The good news, researchers said, is that self-perceived age has a potential to change. People who feel older than they are can be encouraged to adopt healthier behaviors and better attitudes about aging.


Dementia, depression and living arrangements

People who have severe dementia and live in a nursing home are less likely to show signs of depression than those who live at home, a recent study suggested.

Researchers who studied more than 400 people with severe dementia living in eight European countries found that 37 percent of those living at home exhibited depressive symptoms, compared to 23 percent of those who lived in nursing homes.

According to Professor David Challis, who led the study, those caring for a relative with severe dementia often are more distressed by symptoms of depression than professional care workers.

“What we need is more support for (caregivers) to help them cope with their relatives’ depressive symptoms and to recognize the problem before it gets to severe levels,” Challis said.


Millions for Alzheimer’s research

The National Institutes on Aging has granted $30 million to Washington University School of Medicine over the next five years for two major Alzheimer’s disease studies.

Some questions researchers plan to investigate, university officials said, are:

• Does sleep disruption accelerate the development of Alzheimer’s symptoms and help predict when dementia will begin?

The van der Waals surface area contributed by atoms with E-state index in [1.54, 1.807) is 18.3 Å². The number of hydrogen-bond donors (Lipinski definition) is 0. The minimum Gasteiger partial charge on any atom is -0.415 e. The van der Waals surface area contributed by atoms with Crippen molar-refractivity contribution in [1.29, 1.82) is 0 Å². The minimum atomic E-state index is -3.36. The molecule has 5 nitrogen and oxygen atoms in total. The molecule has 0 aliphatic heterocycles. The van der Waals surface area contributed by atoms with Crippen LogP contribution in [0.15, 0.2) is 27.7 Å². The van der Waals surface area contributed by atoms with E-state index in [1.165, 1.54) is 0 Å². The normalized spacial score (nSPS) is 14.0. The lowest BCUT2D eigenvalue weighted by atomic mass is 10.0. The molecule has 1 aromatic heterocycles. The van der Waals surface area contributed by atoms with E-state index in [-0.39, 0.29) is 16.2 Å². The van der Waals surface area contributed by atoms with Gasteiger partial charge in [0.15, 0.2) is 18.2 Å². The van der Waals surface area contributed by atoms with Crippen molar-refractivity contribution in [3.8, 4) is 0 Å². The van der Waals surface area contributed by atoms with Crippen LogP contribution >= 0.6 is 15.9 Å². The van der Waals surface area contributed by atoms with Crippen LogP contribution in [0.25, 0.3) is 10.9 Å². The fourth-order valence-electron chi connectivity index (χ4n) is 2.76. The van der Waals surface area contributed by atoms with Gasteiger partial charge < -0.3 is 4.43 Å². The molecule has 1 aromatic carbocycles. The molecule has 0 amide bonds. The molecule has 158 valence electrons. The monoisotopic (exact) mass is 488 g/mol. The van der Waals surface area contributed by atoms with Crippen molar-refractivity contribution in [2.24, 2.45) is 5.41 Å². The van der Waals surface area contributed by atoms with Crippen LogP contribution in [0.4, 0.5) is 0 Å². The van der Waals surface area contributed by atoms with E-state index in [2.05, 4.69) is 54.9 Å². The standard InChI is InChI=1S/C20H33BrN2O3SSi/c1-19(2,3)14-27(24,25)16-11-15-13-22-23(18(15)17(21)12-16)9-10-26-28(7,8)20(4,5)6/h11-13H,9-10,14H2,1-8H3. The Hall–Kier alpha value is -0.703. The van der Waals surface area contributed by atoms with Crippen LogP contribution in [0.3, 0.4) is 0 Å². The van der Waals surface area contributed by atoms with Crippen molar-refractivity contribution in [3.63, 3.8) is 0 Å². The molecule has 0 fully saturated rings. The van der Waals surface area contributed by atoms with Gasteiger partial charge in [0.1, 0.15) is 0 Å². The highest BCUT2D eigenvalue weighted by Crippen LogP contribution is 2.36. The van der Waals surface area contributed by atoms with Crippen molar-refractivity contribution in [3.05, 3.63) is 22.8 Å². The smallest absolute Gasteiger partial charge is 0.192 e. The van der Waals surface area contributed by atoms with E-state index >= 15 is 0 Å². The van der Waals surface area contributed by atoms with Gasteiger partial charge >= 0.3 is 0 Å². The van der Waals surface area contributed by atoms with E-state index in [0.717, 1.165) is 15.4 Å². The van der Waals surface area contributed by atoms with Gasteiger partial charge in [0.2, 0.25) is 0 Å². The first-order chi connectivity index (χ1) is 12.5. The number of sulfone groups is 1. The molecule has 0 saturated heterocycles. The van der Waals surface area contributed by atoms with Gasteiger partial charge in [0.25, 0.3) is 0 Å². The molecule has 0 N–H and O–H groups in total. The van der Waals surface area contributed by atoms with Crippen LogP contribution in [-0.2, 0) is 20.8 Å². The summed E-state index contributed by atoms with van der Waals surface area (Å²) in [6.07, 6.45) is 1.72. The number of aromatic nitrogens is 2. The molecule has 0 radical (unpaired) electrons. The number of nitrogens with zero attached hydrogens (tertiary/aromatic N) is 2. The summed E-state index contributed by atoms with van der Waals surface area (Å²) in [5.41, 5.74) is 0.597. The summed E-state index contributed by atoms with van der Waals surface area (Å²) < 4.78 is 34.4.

• Can genetic variations reduce the rate at which symptoms progress in Alzheimer’s disease?

• Do these protective variations explain why some people have extensive Alzheimer’s changes in their brains without developing memory loss or other cognitive problems?


Mild memory problems

As many as one in five Americans older than 65 experience memory and thinking problems and worry that those problems will worsen. When older adults’ memory and thinking problems do not interfere significantly with daily living, doctors refer to them as symptoms of mild cognitive impairment, or MCI.

Two doctors recently conducted a thorough review of what is known about MCI and published an article about it in the Journal of the American Medical Association. Among their findings is a list of suggestions for older adults who are bothered by MCI symptoms:

• Speak to a doctor about memory and thinking problems. Tests can reveal things like vitamin deficiencies and give clues to other factors that might be causing symptoms.

• Keep the body and brain active, as studies have suggested aerobic exercise and mental activities can have a small but beneficial effect on thinking ability for those with MCI.

• Keep a stroke at bay by controlling blood pressure, not smoking, lowering cholesterol and taking doctor-approved drugs for preventing blood clots.

• If taking multiple medications and supplements, review them with a doctor, as some drugs can interact and fog memory and thinking.

• Avoid overtreatment of high blood pressure and diabetes, because low blood pressure and low blood sugar may increase the risk of cognitive decline.

According to article co-author Dr. Debra Levine, progression from MCI to dementia is far from a sure thing.

“The majority of people with MCI will not progress to dementia and loss of independence, even after 10 years,” she said. “Some patients with MCI will actually have improved cognition after a year or two, if their cognitive test scores were brought down by an acute illness that gets addressed.”